The ceiling tiles were yellowing. They curled at the corners and bowed out in the middles. Too bright fluorescent lights hummed, buzzed, and flickered at a frequency just beyond human sensory capabilities. The room was warm and dry, but smelled like it had been water damaged at one time. A mix of formica tables, plastic chairs, and single desks with attached plastic chairs clustered in twos and threes like awkward cliquish teenagers and faced an aging white board. Once brilliantly new, it had replaced an aging wood-framed green chalkboard. The giant erasers and chalk nubs were gone, replaced with dust-free multi-coloured markers and a single hand-sized "cleaning tool". Their role, to communicate in written and diagrammatic form - to educate, was the same.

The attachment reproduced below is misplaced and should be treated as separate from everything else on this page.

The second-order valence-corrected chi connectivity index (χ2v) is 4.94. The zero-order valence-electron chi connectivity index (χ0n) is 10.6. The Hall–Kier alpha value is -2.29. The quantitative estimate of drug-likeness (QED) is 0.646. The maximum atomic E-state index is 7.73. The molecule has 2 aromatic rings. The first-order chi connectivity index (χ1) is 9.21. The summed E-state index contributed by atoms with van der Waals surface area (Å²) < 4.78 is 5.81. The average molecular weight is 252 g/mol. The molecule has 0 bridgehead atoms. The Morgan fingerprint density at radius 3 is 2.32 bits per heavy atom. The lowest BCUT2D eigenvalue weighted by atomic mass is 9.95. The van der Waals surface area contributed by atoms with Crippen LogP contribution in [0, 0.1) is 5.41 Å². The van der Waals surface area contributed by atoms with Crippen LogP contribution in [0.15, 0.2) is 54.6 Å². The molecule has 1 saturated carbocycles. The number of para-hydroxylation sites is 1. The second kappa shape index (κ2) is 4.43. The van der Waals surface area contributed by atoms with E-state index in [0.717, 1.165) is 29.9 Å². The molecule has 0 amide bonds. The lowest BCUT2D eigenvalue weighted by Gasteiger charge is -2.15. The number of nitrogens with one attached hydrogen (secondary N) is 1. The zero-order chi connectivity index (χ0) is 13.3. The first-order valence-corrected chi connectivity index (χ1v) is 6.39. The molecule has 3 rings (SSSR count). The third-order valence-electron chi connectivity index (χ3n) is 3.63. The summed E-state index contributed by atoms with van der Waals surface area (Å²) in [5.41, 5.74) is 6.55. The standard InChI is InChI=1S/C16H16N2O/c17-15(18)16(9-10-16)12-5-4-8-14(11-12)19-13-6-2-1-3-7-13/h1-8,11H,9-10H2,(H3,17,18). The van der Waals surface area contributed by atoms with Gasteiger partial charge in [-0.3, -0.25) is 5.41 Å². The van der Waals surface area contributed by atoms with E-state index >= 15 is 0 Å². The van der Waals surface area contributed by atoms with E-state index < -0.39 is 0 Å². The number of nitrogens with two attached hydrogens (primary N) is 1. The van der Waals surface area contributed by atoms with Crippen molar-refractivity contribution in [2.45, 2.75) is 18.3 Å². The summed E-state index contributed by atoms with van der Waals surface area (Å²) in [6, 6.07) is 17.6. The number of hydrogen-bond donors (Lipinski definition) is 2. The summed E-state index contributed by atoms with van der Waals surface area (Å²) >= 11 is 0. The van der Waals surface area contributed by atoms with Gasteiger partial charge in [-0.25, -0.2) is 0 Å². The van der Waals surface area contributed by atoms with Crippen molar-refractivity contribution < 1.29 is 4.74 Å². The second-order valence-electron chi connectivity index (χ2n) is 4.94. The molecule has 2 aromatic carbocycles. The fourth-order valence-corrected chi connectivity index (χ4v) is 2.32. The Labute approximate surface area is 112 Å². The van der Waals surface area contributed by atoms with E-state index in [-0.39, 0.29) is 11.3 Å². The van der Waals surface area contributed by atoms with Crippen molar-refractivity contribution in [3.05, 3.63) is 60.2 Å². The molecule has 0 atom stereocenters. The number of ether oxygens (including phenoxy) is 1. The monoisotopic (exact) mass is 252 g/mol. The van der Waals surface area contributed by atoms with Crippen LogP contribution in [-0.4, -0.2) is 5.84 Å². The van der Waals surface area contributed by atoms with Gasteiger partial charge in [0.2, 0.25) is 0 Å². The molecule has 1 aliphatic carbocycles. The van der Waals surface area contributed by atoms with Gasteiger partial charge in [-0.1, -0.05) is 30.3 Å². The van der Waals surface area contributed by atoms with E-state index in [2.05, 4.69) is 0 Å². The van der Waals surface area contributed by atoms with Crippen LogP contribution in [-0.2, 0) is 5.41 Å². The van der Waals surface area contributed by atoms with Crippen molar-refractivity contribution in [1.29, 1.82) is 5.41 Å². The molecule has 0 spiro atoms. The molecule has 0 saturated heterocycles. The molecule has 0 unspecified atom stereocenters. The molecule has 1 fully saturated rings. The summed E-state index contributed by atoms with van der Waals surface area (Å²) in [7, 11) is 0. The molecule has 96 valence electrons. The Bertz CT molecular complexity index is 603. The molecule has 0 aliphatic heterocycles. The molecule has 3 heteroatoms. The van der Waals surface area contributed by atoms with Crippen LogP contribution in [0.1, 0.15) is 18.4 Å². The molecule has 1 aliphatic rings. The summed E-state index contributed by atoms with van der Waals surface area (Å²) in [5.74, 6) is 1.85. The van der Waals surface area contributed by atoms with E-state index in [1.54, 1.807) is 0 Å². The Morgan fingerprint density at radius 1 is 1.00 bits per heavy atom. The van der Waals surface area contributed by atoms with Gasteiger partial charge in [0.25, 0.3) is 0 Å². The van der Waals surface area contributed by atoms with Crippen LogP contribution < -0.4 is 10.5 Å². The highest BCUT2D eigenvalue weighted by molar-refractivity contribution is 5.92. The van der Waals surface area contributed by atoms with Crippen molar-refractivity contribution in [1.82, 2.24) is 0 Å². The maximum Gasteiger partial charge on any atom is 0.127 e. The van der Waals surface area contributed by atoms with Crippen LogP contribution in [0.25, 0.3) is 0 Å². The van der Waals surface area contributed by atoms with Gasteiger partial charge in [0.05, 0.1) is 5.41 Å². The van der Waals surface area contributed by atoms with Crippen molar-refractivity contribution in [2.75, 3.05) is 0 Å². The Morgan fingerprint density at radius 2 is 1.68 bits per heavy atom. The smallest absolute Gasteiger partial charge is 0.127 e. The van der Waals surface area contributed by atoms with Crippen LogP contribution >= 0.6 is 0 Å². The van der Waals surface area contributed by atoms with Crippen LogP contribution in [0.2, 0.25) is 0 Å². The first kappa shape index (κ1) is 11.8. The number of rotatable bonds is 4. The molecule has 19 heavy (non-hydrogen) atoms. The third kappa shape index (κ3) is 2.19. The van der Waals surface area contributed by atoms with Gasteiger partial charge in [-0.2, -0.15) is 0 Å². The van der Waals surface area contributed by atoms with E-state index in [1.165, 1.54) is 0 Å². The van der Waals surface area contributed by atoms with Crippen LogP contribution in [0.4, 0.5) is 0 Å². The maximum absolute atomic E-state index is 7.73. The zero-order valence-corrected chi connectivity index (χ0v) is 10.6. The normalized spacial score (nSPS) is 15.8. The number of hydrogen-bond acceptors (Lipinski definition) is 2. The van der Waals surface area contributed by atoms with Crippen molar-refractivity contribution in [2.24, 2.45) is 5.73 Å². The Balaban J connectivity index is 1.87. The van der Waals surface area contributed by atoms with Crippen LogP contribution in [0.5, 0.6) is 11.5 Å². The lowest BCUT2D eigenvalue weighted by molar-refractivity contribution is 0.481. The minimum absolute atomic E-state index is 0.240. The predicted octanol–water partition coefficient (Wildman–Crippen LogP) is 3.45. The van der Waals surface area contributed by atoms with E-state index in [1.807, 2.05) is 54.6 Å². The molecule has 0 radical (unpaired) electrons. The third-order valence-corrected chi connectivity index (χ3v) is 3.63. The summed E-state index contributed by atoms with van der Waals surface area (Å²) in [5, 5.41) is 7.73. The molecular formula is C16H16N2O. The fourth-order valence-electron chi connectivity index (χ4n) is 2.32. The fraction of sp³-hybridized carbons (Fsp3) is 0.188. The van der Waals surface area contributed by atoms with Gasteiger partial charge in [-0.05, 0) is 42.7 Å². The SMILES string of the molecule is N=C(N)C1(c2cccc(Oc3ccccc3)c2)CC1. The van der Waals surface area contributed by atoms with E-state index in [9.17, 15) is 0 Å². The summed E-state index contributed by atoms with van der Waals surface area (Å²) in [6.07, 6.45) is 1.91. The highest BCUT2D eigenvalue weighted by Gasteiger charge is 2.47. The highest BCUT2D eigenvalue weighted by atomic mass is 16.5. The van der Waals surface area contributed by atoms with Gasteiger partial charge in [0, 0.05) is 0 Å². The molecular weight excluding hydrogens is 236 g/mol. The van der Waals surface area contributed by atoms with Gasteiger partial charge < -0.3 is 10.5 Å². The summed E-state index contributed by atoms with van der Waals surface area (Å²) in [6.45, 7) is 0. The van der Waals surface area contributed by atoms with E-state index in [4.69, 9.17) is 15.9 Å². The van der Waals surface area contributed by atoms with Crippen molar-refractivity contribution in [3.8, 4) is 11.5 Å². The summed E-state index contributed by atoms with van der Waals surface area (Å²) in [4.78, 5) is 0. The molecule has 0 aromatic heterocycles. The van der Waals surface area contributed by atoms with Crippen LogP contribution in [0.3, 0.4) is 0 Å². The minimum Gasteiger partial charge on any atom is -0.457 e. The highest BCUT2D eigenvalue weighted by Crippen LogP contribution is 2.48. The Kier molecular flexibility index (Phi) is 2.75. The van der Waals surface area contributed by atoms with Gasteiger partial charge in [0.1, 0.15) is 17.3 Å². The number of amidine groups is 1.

Elsewhere in the school other white boards were being taken down, some only half a decade old. New projectors with attached interactive screens were taking over. Slim and sleek laptop computers crammed with libraries of information continued their conquest, amalgamation, and subsumption of all previous media. Knowledge now came from boxes linked together with plastic ropes. It shone through a light onto a screen and reflected back into the learners' brains. Learning was still a safety meeting - nobody moves, nobody gets hurt - but the interface continued to evolve. How much longer until a direct link between the box and the brain? No interaction required just a chair and an on/off switch.